Thinkfan is a software fan control
developed for Thinkpad branded Lenovo laptops running POSIX operating
systems. This post will walk the reader through installation of
Thinkfan on Arch systems, but much of the data will be useful on other
systems, espescially those which employ
This post will assume a small degree of familiarity with the Arch User Repository, and the various methods that one can use to pull software from it.
This post will also assume installation is taking place on a semi-modern Thinkpad branded laptop. Thinkfan will work with other manufacturers and models – but that’s outside the scope of this post. Older ThinkPads use many different temperature management schemas, many are not controllable by the user themselves.
There are two ways now to install Thinkfan. One uses
lm-sensors for the temperature interface, the other method uses
temperatures which are exposed by a special Thinkpad kernel module.
At the moment the hwmon method has a larger base of devices which it supports, so this guide shall follow that method.
- install lm_sensors from the offical Arch repositories.
sudo pacman -S lm_sensors
- We want to load the Thinkpad specific ACPI kernel module at boot
time while passing it an option that allows for user intervention
of fan controls.
sudo nano /etc/modprobe.d/thinkpad_acpi.confto open the
nanoeditor as root, writing to the
thinkpad_acpi.conffile. Inside this file, pass the kernel module and option :
options thinkpad_acpi fan_control=1. Ctrl-X and Y to save and quit.
- detect sensor outputs in system. Default answers to all prompts in
sudo sensors-detectUbuntu users should make sure to answer yes to installing the kernel module.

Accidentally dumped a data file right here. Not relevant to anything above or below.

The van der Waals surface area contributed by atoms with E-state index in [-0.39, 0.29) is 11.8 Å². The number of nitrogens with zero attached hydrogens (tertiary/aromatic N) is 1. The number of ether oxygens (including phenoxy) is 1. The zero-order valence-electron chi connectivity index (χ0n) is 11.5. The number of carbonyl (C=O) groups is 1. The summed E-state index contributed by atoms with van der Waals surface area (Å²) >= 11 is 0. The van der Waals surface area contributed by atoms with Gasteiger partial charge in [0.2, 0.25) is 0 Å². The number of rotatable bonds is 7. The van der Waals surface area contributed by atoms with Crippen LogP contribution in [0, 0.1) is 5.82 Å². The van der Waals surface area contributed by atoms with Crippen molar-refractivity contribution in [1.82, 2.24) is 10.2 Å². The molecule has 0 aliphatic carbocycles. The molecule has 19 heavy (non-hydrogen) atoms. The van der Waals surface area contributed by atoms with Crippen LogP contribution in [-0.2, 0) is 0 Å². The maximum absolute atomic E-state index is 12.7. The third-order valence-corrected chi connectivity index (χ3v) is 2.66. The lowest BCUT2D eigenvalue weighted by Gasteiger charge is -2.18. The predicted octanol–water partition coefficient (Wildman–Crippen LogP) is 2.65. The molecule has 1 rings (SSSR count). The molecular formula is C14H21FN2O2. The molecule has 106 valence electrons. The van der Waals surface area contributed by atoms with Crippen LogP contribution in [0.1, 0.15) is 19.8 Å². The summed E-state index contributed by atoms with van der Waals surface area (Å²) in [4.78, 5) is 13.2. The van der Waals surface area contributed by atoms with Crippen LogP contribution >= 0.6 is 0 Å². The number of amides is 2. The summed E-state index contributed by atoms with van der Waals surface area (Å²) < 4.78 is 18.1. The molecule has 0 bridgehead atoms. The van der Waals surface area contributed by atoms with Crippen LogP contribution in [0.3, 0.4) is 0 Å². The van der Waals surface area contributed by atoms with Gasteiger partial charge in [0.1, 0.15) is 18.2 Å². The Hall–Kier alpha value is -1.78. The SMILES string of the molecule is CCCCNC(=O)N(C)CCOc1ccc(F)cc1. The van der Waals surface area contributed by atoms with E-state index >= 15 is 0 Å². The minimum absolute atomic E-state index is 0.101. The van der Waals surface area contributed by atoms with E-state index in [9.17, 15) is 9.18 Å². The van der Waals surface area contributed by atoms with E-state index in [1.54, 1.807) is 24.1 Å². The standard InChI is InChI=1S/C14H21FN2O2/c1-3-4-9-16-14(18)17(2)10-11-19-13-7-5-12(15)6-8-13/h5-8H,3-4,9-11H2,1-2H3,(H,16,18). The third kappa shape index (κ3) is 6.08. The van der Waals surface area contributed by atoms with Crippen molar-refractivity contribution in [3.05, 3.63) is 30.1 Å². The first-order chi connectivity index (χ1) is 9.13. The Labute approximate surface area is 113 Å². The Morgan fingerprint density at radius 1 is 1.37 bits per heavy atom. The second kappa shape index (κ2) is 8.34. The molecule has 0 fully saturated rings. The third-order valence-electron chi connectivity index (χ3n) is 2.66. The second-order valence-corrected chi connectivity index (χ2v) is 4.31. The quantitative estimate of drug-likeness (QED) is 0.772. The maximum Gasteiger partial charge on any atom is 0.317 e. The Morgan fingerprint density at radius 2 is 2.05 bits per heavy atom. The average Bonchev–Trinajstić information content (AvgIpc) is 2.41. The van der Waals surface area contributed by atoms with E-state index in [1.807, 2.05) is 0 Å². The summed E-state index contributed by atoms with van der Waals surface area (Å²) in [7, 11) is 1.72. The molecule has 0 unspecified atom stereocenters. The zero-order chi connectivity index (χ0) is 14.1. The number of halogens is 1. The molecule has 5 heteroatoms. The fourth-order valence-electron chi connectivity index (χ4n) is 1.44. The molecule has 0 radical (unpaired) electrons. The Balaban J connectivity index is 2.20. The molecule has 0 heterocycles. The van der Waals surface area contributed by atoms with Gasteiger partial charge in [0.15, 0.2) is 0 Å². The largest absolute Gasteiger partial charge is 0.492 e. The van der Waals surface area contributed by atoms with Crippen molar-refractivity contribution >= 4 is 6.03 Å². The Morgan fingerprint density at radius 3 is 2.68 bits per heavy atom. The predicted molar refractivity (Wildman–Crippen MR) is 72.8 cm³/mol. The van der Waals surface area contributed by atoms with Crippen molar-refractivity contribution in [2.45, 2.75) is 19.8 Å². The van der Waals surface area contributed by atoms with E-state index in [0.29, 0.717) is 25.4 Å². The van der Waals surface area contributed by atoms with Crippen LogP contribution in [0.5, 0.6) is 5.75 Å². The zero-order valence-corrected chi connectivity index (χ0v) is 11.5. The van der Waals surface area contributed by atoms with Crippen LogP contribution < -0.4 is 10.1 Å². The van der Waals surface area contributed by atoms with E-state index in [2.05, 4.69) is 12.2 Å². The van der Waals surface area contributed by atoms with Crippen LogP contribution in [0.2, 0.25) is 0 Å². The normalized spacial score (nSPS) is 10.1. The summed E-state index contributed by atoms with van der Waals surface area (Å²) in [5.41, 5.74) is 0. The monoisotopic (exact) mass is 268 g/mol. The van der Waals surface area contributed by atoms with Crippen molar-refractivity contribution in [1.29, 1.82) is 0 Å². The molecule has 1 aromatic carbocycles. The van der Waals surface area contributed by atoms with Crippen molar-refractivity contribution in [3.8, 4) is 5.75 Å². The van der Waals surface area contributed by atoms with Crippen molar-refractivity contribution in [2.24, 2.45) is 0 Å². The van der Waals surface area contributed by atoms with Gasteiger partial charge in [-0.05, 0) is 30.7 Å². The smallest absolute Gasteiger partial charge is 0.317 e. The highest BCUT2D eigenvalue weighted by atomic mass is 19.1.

- insert the appropriate kernel module that sensors-detect found.
sudo modprobe -a <modulename>is the command used, but if you’re worried about that just restart. If you told
sensors-detect‘Yes’ when it asked if you wanted it to insert the kernel module, it’ll be loaded upon boot.
- test the output of the detected sensors with
sensors. If sane temperatures are being shown, everything is A-OK.
- install thinkfan from the AUR.
yaourt -S thinkfan(if you’re using yaourt or the AUR for this that is.) It’s supposed to automatically deal with the kernel modules that we manually input earlier, but it has been my experience that it does this poorly, if at all – that’s why we did it ahead of time.
- copy the example config over to the actual working directory.
sudo cp /usr/share/doc/thinkfan/examples/thinkfan.conf.simple /etc/thinkfan.conf
- using the find command, let’s find temperature outputs and make
note of them.
find /sys/devices -type f -name "temp*_input"
- place the temperature outputs into the
/etc/thinkfan.conffile as directed by the templating. Prefix any
- adjust the temperatures ranges as fit for your specific model.
thinkfan.conf file for my T420s looks something like this:
hwmon /sys/devices/platform/coretemp.0/hwmon/hwmon1/temp3_input hwmon /sys/devices/platform/coretemp.0/hwmon/hwmon1/temp1_input hwmon /sys/devices/platform/coretemp.0/hwmon/hwmon1/temp2_input (0, 0, 55) (1, 48, 60) (2, 50, 65) (3, 58, 68) (4, 60, 79) (5, 61, 70) (7, 65, 32767)
Test thinkfan first without daemonizing it by using
thinkfan -n to log to terminal loudly.
If all goes well, start the thinkfan systemd service.
sudo systemctl enable
sudo systemctl start thinkfan
Ubuntu users will
sudo service thinkfan enable, and may need to check out the
/etc/default/thinkfan file for flags which may need enabling.